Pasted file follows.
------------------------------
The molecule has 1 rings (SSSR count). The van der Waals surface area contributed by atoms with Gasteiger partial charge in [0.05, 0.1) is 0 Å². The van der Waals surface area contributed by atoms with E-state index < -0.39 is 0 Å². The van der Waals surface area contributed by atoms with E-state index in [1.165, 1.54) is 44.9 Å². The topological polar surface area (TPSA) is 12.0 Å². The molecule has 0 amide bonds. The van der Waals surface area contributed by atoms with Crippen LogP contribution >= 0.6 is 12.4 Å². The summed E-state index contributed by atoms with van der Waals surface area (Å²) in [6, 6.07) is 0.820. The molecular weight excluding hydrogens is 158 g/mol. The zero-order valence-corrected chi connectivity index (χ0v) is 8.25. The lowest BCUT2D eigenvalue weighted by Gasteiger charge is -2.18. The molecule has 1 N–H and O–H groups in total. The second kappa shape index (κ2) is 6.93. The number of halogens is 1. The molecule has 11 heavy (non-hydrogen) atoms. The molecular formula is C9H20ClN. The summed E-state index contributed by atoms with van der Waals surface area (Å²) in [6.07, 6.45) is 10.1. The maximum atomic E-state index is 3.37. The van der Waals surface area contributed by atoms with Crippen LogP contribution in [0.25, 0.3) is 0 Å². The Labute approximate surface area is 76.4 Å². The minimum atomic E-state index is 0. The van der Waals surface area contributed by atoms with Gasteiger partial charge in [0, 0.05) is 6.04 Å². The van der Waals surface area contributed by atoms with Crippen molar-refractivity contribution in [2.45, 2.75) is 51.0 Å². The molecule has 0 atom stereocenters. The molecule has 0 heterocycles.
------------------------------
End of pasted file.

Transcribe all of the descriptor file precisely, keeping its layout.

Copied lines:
The molecule has 1 rings (SSSR count). The van der Waals surface area contributed by atoms with Gasteiger partial charge in [0.05, 0.1) is 0 Å². The van der Waals surface area contributed by atoms with E-state index < -0.39 is 0 Å². The van der Waals surface area contributed by atoms with E-state index in [1.165, 1.54) is 44.9 Å². The topological polar surface area (TPSA) is 12.0 Å². The molecule has 0 amide bonds. The van der Waals surface area contributed by atoms with Crippen LogP contribution >= 0.6 is 12.4 Å². The summed E-state index contributed by atoms with van der Waals surface area (Å²) in [6, 6.07) is 0.820. The molecular weight excluding hydrogens is 158 g/mol. The zero-order valence-corrected chi connectivity index (χ0v) is 8.25. The lowest BCUT2D eigenvalue weighted by Gasteiger charge is -2.18. The molecule has 1 N–H and O–H groups in total. The second kappa shape index (κ2) is 6.93. The number of halogens is 1. The molecule has 11 heavy (non-hydrogen) atoms. The molecular formula is C9H20ClN. The summed E-state index contributed by atoms with van der Waals surface area (Å²) in [6.07, 6.45) is 10.1. The maximum atomic E-state index is 3.37. The van der Waals surface area contributed by atoms with Crippen LogP contribution in [0.25, 0.3) is 0 Å². The Labute approximate surface area is 76.4 Å². The minimum atomic E-state index is 0. The van der Waals surface area contributed by atoms with Gasteiger partial charge in [0, 0.05) is 6.04 Å². The van der Waals surface area contributed by atoms with Crippen molar-refractivity contribution in [2.45, 2.75) is 51.0 Å². The molecule has 0 atom stereocenters. The molecule has 0 heterocycles.